Louis Pasteur is credited with the observation that chance can only help the well-prepared mind. I also think that my long string of lucky breaks can be credited to my mode of paying attention: I look at funny things and never hesitate to ask questions. Most people would not have noticed the dirty blackboard, or looked at the article that my uncle gave me because he was not interested.
via Edge: THE FATHER OF LONG TAILS — Interview with Benoît Mandelbrot by Hans Ulrich Obrist. For extra credit and an exercise in brevity and clarity, link or write in the comments the simplest definition of “fractal” as used by Mandelbrot and Obrist in the interview.
I may be overstating the case, a little bit. Very probably, you’re sick to death of hearing social media disrespected by cranky 51-year-olds. My aim here is mainly to set up a contrast between the narcissistic tendencies of technology and the problem of actual love. My friend Alice Sebold likes to talk about “getting down in the pit and loving somebody.” She has in mind the dirt that love inevitably splatters on the mirror of our self-regard.
Johnathan Franzen’s Liking is for Cowards in the NY Times.
Tomorrow I’m going to be speaking at ZURBsoapbox in Campbell, California at noon. If you’re in the Bay Area please come out and say howdy.
The Internet measures everything. And I am a slave to those measurements. After so many years of pushing much of my life through this screen, I’ve started measuring my experiences and my sense of self-worth using the same metrics as the Internet uses to measure success. I check my stats relentlessly. The sad truth is that I spend more time measuring than I spend doing.
Fantastic read over at Tweetage Wasteland : I Don’t Care if You Read This Article. Or put another way “Not everything that can be counted counts, and not everything that counts can be counted.” Hat tip: Mark Riley.
I believe the mini-bubbles above are different ripples in what might call the surface of a superbubble: an opulence bubble. Here’s what I mean by opulence bubble: our conception of the good life, as I’ve discussed with you, has been centered on what I call hedonic opulence — having more, bigger, faster, cheaper, now. But we might be finding out, the hard way, that the pursuit of lowest-common-denominator industrial age stuff might have been steeply overvalued, in terms of its social, human, and financial value.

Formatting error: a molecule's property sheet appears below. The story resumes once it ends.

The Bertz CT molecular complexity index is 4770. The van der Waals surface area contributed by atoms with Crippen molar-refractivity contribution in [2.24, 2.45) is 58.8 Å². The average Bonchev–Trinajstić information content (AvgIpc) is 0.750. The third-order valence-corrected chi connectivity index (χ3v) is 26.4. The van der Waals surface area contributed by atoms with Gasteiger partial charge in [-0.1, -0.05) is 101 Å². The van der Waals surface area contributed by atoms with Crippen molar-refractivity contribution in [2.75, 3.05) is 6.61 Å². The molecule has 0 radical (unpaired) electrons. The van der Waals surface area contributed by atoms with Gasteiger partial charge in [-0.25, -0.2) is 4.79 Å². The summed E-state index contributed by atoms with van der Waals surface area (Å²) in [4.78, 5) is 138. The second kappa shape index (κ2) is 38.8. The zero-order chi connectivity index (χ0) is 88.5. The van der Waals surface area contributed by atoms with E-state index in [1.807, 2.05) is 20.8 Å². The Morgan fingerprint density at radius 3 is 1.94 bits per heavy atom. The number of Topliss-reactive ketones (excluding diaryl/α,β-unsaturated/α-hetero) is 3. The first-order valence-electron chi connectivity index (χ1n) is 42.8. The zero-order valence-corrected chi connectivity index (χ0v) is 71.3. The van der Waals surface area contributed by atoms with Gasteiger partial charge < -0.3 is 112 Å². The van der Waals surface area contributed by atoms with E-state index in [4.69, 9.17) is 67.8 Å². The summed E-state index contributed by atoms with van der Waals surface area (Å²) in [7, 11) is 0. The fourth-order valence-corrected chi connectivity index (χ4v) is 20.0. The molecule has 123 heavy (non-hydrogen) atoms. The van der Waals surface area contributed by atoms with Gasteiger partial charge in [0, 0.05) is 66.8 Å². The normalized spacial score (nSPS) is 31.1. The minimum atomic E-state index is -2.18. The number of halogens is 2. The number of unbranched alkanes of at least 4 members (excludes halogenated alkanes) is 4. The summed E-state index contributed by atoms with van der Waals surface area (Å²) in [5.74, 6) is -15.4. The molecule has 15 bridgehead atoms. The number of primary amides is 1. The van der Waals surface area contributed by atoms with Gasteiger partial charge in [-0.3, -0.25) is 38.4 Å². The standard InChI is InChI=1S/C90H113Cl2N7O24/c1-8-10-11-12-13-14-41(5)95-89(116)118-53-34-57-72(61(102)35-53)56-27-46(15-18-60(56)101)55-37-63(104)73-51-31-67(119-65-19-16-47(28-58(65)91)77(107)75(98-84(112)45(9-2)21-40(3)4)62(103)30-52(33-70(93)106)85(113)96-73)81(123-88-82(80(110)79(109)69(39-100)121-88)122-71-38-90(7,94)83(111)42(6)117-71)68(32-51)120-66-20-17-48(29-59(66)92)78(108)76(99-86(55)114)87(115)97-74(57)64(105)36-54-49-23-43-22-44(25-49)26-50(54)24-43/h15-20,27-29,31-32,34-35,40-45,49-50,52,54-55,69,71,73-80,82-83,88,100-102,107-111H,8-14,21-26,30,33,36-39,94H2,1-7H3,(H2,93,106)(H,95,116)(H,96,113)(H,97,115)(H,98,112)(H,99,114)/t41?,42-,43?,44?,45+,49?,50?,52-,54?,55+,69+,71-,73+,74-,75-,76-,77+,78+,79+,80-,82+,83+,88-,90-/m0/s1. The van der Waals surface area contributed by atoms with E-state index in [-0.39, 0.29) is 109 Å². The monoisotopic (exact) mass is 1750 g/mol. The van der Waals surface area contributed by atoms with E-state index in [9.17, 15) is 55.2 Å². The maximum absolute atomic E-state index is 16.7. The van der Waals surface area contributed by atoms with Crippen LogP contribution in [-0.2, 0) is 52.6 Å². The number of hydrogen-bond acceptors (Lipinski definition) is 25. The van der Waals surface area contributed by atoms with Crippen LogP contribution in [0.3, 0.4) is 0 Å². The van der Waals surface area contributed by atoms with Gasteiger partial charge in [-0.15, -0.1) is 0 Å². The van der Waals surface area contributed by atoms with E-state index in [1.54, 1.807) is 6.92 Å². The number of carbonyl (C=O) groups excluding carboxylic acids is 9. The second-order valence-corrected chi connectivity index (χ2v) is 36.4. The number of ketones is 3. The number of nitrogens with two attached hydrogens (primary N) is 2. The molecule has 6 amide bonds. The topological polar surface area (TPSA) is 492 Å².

The Opulence Bubble by Umair Haque. Hat tip: Tim Bray and Paul Kedrosky.
Went for Napa / Vacaville hot air balloon ride with Janitorial team at Automattic, had dinner at 54 Mint, and caught the end of the symphony masquerade ball in San Francisco. Here are Nick’s pictures from the same day.
I’m honored to be have been chosen alongside some cool folks like Kevin Rose, Dave Morin, Andrew Mason, and Charlie Cheever as one of Bloomberg BusinessWeek’s Best Young Tech Entrepreneurs in 2011. I only have 3 more years before I’m too old for these lists. 🙂
Batters Up: Major League Baseball Now on WordPress.com. MLB’s blogging system used to be powered by Movable Type, and about 15,000 blogs switched over to WordPress.com as part of this. It’s an honor and delight to have so many great bloggers joining the family. They’re also in good company with VIP blogs for the NFL, NBA, NBC Sports…
Bruce Mau Design Incomplete Manifesto for Growth — “Written in 1998, the Incomplete Manifesto is an articulation of statements exemplifying Bruce Mau’s beliefs, strategies and motivations. Collectively, they are how we approach every project.” I dig. Hat tip: Noel.
Nassim Taleb on Living with Black Swans — “During a recent visit to Wharton as part of The Goldstone Forum, he spoke with Wharton finance professor Richard Herring — who taught Taleb when he was a Wharton MBA student — about events in the Middle East, the oil supply, investing in options, the U.S. economy, the dollar, health care and of course, black swans.”